Pat Shingleton: "Fog Elimination and a S.A.D. Moment..."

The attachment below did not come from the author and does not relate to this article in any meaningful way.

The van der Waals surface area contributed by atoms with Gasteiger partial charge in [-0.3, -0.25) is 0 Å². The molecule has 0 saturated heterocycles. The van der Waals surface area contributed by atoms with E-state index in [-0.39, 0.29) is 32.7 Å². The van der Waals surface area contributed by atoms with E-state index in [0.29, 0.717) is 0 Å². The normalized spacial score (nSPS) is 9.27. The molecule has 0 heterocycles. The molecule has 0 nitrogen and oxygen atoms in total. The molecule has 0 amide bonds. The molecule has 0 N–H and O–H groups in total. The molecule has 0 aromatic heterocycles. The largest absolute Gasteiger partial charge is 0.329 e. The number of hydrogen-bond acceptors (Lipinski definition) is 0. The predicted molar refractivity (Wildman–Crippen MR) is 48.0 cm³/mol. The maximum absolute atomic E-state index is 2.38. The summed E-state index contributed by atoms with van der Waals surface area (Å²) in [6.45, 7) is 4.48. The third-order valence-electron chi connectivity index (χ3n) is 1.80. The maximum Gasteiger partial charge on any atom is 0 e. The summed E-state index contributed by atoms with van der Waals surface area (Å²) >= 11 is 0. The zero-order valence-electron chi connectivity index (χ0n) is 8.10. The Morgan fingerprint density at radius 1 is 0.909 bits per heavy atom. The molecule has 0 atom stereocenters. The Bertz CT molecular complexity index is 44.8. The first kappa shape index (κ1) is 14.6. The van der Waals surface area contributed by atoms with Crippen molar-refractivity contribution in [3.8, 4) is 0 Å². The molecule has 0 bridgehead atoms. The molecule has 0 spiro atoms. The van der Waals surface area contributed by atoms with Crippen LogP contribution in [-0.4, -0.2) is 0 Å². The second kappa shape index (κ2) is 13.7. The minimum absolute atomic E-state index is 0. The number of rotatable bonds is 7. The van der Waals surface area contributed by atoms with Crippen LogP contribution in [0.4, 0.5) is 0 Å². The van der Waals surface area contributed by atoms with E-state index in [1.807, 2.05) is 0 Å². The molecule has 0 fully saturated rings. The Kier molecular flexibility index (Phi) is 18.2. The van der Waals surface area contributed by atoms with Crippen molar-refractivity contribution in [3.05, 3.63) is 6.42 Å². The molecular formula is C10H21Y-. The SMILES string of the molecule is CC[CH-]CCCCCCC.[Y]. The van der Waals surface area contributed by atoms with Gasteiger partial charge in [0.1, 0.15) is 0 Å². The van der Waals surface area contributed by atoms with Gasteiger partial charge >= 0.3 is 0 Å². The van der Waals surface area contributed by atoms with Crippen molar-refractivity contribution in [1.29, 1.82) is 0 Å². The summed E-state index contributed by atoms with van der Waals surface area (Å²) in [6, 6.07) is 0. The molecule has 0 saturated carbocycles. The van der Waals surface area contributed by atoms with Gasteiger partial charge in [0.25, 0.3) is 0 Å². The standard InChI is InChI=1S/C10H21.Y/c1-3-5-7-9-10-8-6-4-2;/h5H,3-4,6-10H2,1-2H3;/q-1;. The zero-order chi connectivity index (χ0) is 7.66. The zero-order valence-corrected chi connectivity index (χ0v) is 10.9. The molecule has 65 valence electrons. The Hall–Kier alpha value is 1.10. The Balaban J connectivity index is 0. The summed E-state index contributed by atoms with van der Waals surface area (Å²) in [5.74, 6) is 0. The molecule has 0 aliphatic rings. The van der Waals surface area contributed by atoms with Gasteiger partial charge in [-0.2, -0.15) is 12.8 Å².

Since March and the implementation of mask usage, you may be experiencing episodes of "foggy glasses." Foggy glass has been a challenge for scientists for years and anti-fog sprays, that are available in stores, dissipate over time. Recently the suggestion of coating your glasses with shaving cream then wiping-away may have assisted. Titanium dioxide based solutions have been used to chemically coat glass but only work in ultraviolet light. Researchers at the National Science Foundation and the Defense Advanced Research Projects Agency at Massachusetts Institute of Technology could have solved the foggy glass problem. These scientists have developed a transparent polymer coating that is made of silica nano-particles that can be applied to surfaces to stop fogging. Once water vapor in a warm environment hits a cool area like your windshield, the vapor condenses causing water droplets to form. The droplets make the light scatter in different directions, fogging up the glass. The new coating attracts the droplets and coagulates them into a sheet that prevents fogging. From fog to sunlight. The lack of sunshine can have an effect on our disposition. In Baton Rouge we occasionally experience consecutive days of gloomy weather, including drizzly rain and showers. Our weather can’t compare with Whidbey Island, Washington where they experience rain and overcast conditions for 260 days a year. Due to these conditions the suicide rate is high and duty deployment at the local naval base is limited to 18 months. Many in the Pacific Northwest suffer from S.A.D. or Seasonal Affective Disorder, a specific type of major depression, which reoccurs at specific times of the year. The amount of sunlight exposure and changes in sunrise can affect suffers of S.A.D.